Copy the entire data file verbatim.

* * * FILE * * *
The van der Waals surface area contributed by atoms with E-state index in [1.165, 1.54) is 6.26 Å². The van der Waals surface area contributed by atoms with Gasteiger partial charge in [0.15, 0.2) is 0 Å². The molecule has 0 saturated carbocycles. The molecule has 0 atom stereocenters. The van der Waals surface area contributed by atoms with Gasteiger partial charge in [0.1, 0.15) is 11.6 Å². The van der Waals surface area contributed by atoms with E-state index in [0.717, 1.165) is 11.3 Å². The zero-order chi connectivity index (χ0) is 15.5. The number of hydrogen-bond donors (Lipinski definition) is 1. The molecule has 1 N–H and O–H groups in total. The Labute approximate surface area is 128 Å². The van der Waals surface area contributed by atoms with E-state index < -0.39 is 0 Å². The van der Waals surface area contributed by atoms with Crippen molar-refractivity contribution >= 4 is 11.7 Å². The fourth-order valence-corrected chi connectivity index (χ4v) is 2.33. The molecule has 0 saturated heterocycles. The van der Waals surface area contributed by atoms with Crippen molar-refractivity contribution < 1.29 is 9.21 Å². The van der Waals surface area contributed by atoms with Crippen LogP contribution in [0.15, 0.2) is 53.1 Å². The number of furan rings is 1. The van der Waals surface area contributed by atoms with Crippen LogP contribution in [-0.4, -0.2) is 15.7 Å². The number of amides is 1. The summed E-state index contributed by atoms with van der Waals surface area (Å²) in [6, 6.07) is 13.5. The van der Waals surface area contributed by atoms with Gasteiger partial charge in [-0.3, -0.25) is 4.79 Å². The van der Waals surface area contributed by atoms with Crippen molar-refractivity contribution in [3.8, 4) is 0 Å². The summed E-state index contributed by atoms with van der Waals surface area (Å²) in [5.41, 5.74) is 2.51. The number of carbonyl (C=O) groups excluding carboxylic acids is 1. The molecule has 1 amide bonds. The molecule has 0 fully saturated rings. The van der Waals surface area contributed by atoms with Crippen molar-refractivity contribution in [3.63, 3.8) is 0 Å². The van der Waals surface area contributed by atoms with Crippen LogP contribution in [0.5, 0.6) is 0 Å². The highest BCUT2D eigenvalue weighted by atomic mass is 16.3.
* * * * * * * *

The van der Waals surface area contributed by atoms with E-state index in [1.165, 1.54) is 6.26 Å². The van der Waals surface area contributed by atoms with Gasteiger partial charge in [0.15, 0.2) is 0 Å². The molecule has 0 saturated carbocycles. The molecule has 0 atom stereocenters. The van der Waals surface area contributed by atoms with Gasteiger partial charge in [0.1, 0.15) is 11.6 Å². The van der Waals surface area contributed by atoms with E-state index in [0.717, 1.165) is 11.3 Å². The zero-order chi connectivity index (χ0) is 15.5. The number of hydrogen-bond donors (Lipinski definition) is 1. The molecule has 1 N–H and O–H groups in total. The Labute approximate surface area is 128 Å². The van der Waals surface area contributed by atoms with E-state index < -0.39 is 0 Å². The van der Waals surface area contributed by atoms with Crippen molar-refractivity contribution >= 4 is 11.7 Å². The fourth-order valence-corrected chi connectivity index (χ4v) is 2.33. The molecule has 0 saturated heterocycles. The van der Waals surface area contributed by atoms with Crippen molar-refractivity contribution < 1.29 is 9.21 Å². The van der Waals surface area contributed by atoms with Crippen LogP contribution in [0.15, 0.2) is 53.1 Å². The number of furan rings is 1. The van der Waals surface area contributed by atoms with Crippen LogP contribution in [-0.4, -0.2) is 15.7 Å². The number of amides is 1. The summed E-state index contributed by atoms with van der Waals surface area (Å²) in [6, 6.07) is 13.5. The van der Waals surface area contributed by atoms with Gasteiger partial charge in [-0.3, -0.25) is 4.79 Å². The van der Waals surface area contributed by atoms with Crippen molar-refractivity contribution in [3.8, 4) is 0 Å². The summed E-state index contributed by atoms with van der Waals surface area (Å²) in [5.41, 5.74) is 2.51. The number of carbonyl (C=O) groups excluding carboxylic acids is 1. The molecule has 1 amide bonds. The molecule has 0 fully saturated rings. The van der Waals surface area contributed by atoms with Crippen molar-refractivity contribution in [3.63, 3.8) is 0 Å². The van der Waals surface area contributed by atoms with Crippen LogP contribution in [0.5, 0.6) is 0 Å². The highest BCUT2D eigenvalue weighted by atomic mass is 16.3.